Senate Committee Chairman Decries Continued Harassment, Intimidation and Violence Against Journalists

Senator Mohammed Monguno, Chairman, Senate Committee on Judiciary, Human Rights and Legal Matters

The Chairman of the Senate Committee on Judiciary, Human Rights and Legal Matters, Senator Mohammed Monguno, has decried the continued harassment, intimidation, and violence inflicted on journalists for simply doing their jobs, stressing that a free and vibrant media is indispensable to a healthy democracy.

Speaking at a “Stakeholders’ Dialogue on the State of Human Rights in Nigeria”, organized by the Abuja-based non-governmental organization, Policy and Legal Advocacy Centre (PLAC), in collaboration with the Senate Committee on Judiciary, Human Rights and Legal Matters and the House of Representatives Committee on Human Rights, and sponsored by National Endowment for Democracy (NED), Senator Monguno described the protection of freedom of expression and the press as one of the most pressing issues that must be addressed in Nigeria.

Noting that a free and vibrant media is indispensable to a healthy democracy, he lamented that “yet journalists and media workers in Nigeria continue to face harassment, intimidation, and even violence for simply doing their jobs.”

Senator Monguno, a lawyer and first-term senator representing Borno North Senatorial District in the 10th Assembly, stressed that “we must reaffirm our commitment to press freedom and ensure that journalists can work without fear of reprisal.”

According to him, “The promotion and protection of human rights is an essential aspect of democracy. The issues we are confronting in the area of human rights are not merely matters of policy or politics; they strike at the very core of our humanity and our commitment to justice and dignity for all.”

Senator Monguno noted that Nigeria, like many countries around the world, faces significant challenges in upholding human rights, citing “concerns surrounding freedom of expression and assembly to issues of gender equality, access to education, healthcare, and the protection of vulnerable populations.”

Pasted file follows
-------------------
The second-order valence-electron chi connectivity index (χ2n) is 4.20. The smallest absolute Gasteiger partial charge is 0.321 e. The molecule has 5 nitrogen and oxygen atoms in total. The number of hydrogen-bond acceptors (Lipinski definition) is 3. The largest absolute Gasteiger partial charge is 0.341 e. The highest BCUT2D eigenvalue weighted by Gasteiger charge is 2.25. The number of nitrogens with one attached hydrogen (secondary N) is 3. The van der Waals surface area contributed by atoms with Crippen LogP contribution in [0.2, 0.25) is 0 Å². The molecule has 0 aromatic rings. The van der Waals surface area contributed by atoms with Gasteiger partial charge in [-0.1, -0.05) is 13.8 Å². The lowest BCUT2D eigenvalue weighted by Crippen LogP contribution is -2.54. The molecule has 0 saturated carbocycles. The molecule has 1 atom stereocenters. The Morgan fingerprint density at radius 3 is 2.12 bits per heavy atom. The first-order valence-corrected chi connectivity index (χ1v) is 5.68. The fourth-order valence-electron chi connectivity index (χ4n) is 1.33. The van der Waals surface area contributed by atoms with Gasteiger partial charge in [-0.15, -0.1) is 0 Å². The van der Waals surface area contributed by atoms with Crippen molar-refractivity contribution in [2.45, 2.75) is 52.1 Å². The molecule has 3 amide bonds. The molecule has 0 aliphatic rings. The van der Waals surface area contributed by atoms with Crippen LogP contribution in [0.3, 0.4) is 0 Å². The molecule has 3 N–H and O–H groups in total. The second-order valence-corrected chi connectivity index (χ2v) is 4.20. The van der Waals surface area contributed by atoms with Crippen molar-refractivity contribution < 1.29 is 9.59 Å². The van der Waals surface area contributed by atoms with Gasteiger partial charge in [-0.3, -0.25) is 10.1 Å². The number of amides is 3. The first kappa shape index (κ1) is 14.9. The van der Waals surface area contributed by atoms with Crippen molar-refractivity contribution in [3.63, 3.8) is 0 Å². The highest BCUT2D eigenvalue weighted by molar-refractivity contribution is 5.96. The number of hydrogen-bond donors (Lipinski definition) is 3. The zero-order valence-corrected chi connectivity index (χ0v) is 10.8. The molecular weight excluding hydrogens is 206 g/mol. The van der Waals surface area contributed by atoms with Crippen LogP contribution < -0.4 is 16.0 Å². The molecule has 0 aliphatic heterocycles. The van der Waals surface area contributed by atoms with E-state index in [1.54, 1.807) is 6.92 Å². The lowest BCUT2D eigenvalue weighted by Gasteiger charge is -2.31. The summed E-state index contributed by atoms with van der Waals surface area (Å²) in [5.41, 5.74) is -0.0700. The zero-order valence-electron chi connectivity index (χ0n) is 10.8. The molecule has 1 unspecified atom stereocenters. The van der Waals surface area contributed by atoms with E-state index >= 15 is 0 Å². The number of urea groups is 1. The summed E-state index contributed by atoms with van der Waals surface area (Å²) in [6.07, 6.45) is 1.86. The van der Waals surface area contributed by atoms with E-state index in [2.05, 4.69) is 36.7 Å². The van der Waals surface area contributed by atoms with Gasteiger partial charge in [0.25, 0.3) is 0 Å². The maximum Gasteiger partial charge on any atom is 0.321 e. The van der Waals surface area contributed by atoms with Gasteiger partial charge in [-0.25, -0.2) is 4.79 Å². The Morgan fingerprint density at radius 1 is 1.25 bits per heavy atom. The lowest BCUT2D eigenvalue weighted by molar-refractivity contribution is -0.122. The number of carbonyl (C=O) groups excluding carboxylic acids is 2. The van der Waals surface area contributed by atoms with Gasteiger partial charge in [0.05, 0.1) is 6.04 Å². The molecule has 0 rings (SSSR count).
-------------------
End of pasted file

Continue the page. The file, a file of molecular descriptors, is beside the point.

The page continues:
He described the task before the country as “daunting but absolutely essential.”

Senator Monguno said while there have been commendable efforts by the government and civil society to advance human rights, including the ratification of international treaties and the establishment of institutions to protect human rights, there remained persistent and troubling patterns of violations that demand urgent attention.

He called on the country to “confront the scourge of impunity for human rights abuses”, remarking that “Too often, perpetrators of human rights violations go unpunished, perpetuating a cycle of injustice and undermining the rule of law.”

Senator Monguno highlighted the need to strengthen the country’s legal frameworks, enhance accountability mechanisms, and empower the Judiciary to hold accountable those who violate the rights of others.

He said: “Additionally, we cannot ignore the plight of marginalized and vulnerable communities, including women, children, persons with disabilities, and internally displaced persons. These populations often face systemic discrimination. It is incumbent upon us to prioritise their rights and ensure that they are not left behind in our pursuit of progress.”

Senator Monguno insisted that legislators, policy makers, activists, and concerned citizens have a collective responsibility to uphold and defend human rights in Nigeria, adding that the dialogue presented an invaluable opportunity “for us to come together, exchange ideas, and chart a path forward toward a more just, equitable, and rights-respecting society.”

He called on stakeholders to “seize this moment to reaffirm our commitment to human rights, to hold ourselves and our leaders accountable, and to work tirelessly towards a Nigeria where the inherent dignity and worth of every individual are fully recognized and respected.”

Senator Munguno, was the majority chief Whip of the House of Representatives in the 9th National Assembly, having been elected to the House in 2007 under the platform of the All Progressive Congress (APC) and having served as a member of the House in the 6th, 7th, and 8th National Assembly.

Before his election to the National Assembly, he had served as Attorney-General and Commissioner for Justice in Borno State between 2003 and 2005; as Commissioner for Education from 2005 to 2006; and as Commissioner for Water Resources from 2006 to 2007.